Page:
Bhagavatpadabhyudaya by Lakshmana Suri (study)

by Lathika M. P. | 2018 | 67,386 words

This page relates ‘Mathas founded by Shankara’ of the study on the Bhagavatpadabhyudaya by Lakshmana Suri: a renowned Sanskrit Scholar from the 19th century. The Bhagavatpada-abhyudaya is a Mahakavya (epic poem) narrating the life of Shankara-Acharya, a prominent teacher of Advaita Vedanta philosophy. This essay investigates the socio-spiritual conditions of 8th century AD in ancient India as reflected in Lakshmanasuri’s work.

Maṭhas founded by Śaṅkara

It is believed that the four maṭhās were founded by Śaṅkara. They are in the four regions of India-at Śriṃgeri in South under Sureśvara, at Dwāraka in the West under Hastāmalaka, at Badari in the North under Toṭaka, and Puri in the East under Padmapada. Maṭha theory has been produced first in Chidvilāsa’s Śaṅkara Vijaya which along with some other Śaṅkaravijayās.[1]

According to T.S Nārāyaṇa Śāstri, Cidvilāsa’s Śaṅkaravijaya and some other Śaṅkaravijayās are recent productions and not authoritative. These books find no support in other Śaṅkaravijayās and even in the more ancient Śaṅkara vijayās. This view of T.S Narayana Sastri cannot be verified, because most of the ancient books of Śaṅkaravijayās are not available now. We leave aside the unavailable Śaṅkaravijaya and most available vijayās including Mādhava, Anantānandagiri, Vyāsacāla and Govindanātha etc do not hold any such restricted view like the ‘four math’ theory. It admits the existence of many other centers. These all maṭhās with resident Saṃnyāsin is nobody’s guess Ānantānadagiri as also text like ‘Śivarahasya’ mention Kāñci is one of the center he founded. Infact as the Maṭh where he finally settled down and passed away. In that circumstance how the theory of four maṭhās came to have such popularity has to be explained. It can not be mentiond in Cidvilāsa’s Śaṅkaravijaya. On the other context, this text must have merely recorded the popular notion existing at the time. But the orders of Daśanāmi Saṃnyāsin’s recognise and accept affiliation with the four maṭhās known as Puri, Badari and Sarasvathi’s with Śṛṃgeri maṭh, Giris, Āranyas and Vanās with Jyothi Maṭh, Āśramas and Tīrthās with Dwāraka math and Parvatās and Sagarās with Puri maṭh. But no other maṭha is recognised by them. But a question arises that if there were more Maṭhās of Śaṅkara, why have Daśanāmi Saṃnyāsin limited their affiliation to these four Maṭhās only?[2]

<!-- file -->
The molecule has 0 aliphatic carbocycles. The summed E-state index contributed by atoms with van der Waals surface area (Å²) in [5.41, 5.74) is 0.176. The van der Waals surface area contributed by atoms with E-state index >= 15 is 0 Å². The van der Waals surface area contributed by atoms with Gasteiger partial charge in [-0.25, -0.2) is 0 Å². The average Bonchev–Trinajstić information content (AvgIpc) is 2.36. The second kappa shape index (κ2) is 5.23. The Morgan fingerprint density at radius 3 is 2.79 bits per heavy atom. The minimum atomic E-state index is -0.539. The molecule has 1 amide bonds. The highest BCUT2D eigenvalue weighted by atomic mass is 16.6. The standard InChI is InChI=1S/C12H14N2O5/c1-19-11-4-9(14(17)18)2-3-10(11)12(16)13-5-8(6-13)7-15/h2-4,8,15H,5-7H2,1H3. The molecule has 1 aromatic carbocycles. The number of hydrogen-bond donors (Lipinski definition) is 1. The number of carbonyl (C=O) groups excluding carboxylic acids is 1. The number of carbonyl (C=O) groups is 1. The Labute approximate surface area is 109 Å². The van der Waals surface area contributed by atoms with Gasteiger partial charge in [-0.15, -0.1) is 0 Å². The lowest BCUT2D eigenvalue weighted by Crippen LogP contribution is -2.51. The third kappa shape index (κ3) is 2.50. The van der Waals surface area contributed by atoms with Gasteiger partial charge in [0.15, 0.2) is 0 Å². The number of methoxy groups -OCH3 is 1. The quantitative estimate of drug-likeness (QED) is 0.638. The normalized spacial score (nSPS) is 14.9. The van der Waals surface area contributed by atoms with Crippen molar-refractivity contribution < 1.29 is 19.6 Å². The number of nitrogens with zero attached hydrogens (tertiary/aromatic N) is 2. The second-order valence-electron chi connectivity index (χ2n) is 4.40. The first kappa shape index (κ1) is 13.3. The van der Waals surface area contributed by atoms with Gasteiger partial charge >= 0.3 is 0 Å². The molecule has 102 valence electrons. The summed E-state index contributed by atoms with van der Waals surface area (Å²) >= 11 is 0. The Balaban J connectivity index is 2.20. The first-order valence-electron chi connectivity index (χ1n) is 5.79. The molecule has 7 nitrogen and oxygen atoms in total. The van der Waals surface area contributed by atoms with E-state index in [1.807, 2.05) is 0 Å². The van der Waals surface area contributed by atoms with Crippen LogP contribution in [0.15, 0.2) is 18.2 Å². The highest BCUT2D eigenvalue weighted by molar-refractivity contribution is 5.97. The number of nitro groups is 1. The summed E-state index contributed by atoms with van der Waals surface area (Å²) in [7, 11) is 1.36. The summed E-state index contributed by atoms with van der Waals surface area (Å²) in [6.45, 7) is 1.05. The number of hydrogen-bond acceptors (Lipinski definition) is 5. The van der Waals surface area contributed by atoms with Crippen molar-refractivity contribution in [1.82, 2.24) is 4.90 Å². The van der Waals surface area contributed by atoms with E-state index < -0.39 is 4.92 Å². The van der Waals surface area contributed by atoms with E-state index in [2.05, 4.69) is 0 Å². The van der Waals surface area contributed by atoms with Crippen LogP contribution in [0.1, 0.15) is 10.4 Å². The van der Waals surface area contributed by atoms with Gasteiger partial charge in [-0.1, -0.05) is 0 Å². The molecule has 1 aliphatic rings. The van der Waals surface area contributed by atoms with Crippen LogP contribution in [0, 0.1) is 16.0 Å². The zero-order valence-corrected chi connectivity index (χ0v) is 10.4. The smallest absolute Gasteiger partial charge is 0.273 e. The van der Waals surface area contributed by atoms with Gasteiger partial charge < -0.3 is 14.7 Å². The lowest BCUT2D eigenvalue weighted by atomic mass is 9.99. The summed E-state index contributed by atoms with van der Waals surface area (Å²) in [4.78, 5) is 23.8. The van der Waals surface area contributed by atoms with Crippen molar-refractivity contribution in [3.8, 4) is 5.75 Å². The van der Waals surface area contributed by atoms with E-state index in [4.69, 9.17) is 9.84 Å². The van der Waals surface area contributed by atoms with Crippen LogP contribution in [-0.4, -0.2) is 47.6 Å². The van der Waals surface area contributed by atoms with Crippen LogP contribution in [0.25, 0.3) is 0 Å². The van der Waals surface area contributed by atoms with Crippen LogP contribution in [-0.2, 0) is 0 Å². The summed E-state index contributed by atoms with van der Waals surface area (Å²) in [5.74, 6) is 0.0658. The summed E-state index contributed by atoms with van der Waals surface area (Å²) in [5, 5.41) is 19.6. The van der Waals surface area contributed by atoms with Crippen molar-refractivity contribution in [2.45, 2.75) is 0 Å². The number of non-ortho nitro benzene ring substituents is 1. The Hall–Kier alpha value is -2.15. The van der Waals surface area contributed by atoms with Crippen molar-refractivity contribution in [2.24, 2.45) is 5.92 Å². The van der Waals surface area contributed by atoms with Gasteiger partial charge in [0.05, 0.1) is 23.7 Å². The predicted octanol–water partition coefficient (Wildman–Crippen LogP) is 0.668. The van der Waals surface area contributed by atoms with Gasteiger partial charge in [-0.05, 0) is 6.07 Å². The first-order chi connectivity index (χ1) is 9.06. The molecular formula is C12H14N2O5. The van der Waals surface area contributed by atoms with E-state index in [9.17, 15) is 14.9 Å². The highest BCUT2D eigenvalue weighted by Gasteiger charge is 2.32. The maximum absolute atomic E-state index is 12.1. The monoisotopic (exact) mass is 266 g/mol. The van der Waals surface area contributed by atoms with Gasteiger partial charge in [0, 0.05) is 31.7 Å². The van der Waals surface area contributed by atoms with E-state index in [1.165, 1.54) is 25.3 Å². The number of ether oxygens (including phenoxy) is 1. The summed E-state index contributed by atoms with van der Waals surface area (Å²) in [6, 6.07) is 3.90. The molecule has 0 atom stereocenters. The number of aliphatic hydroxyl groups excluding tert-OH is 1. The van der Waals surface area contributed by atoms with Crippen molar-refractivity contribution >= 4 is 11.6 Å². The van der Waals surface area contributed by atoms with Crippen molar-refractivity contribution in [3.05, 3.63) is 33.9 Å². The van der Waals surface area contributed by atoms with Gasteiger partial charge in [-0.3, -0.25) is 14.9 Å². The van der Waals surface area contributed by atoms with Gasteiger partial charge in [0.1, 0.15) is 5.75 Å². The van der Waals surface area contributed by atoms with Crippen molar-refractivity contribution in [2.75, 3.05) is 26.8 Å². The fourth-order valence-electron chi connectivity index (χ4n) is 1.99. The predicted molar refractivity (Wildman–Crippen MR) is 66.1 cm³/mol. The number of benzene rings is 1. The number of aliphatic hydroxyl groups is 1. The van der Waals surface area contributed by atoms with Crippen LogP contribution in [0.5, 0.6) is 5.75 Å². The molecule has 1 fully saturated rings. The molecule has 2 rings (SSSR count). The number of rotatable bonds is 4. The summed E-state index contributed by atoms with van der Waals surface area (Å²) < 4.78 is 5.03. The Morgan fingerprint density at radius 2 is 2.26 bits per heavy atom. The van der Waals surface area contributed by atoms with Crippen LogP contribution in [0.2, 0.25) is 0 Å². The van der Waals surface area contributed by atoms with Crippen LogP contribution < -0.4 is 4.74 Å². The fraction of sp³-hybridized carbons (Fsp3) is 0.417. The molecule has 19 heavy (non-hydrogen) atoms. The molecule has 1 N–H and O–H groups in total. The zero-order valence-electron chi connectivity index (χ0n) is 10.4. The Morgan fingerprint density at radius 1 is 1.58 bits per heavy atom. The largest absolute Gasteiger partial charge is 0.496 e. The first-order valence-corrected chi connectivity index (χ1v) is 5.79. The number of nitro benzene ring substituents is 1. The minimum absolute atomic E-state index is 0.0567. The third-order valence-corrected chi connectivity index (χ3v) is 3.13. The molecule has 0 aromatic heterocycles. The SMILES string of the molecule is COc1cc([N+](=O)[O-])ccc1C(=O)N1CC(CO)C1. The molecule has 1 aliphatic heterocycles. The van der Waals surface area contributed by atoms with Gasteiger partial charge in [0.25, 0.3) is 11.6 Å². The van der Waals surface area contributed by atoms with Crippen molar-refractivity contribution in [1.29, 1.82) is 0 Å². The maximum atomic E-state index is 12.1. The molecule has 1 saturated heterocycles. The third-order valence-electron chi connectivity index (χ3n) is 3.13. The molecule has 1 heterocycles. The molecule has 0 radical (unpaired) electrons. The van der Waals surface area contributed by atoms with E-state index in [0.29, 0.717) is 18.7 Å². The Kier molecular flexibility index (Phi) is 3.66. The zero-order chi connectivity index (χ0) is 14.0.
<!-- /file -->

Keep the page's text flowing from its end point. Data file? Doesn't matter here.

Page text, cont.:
None of the protogonists of different Śaṅkara Maṭhās have answered this question. The affiliation of Maṭha is only a nominal one and these Saṃnyāsin neither take Saṃnyāsa from these Maṭhās nor follow any direction or control emanating from them. There is another question is how they came to be thus affiliated has to been answered. The advocates of more than four Maṭhās have given no explanation. But they have not at all taken in to account the evidence of Daśanāmi Saṃnyāsin. They have played a more active role in propagating the insruction of Saṃnyāsa and the Advaita philosophy than the Śaṅkara Maṭhās from that time, it was from the time of Śaṅkaracārya himself or in later time–the Daśanāmis came in to existence. That cannot be ascertained now. Even assuming they came later, and also that Śaṅkara started more than four Maṭhās, their affiliation with these four Maths above mentioned establishes atleast that, at the time these Saṃnyāsin orders took shape, only these four maths were functioning effectively. The functioning of Maṭhās as also their popularity must have depended largely on the eminence of the Heads at particular times.[3]

But this does not preclude the possibility of other genuine Maṭhās unnoticed and unrecognised and Saṃnyāsin, functioning among non–Saṃnyāsin communities. Nothing more precise then this can be said about the question as to be which are the Maṭhās originally founded by Śaṅkara or even whether he founded any Maṭha at all. Different sectaries and so many traditions continue to stick to their claims with a lot of justification.

Footnotes and references:


Mādhava Vidhyāraṇya, Śaṅkaradigvijaya, Tr., Swami Tapasyananda, Madras: Sri Ramakrishna Math, 2002, p. XXIV


Ibid p. XXV



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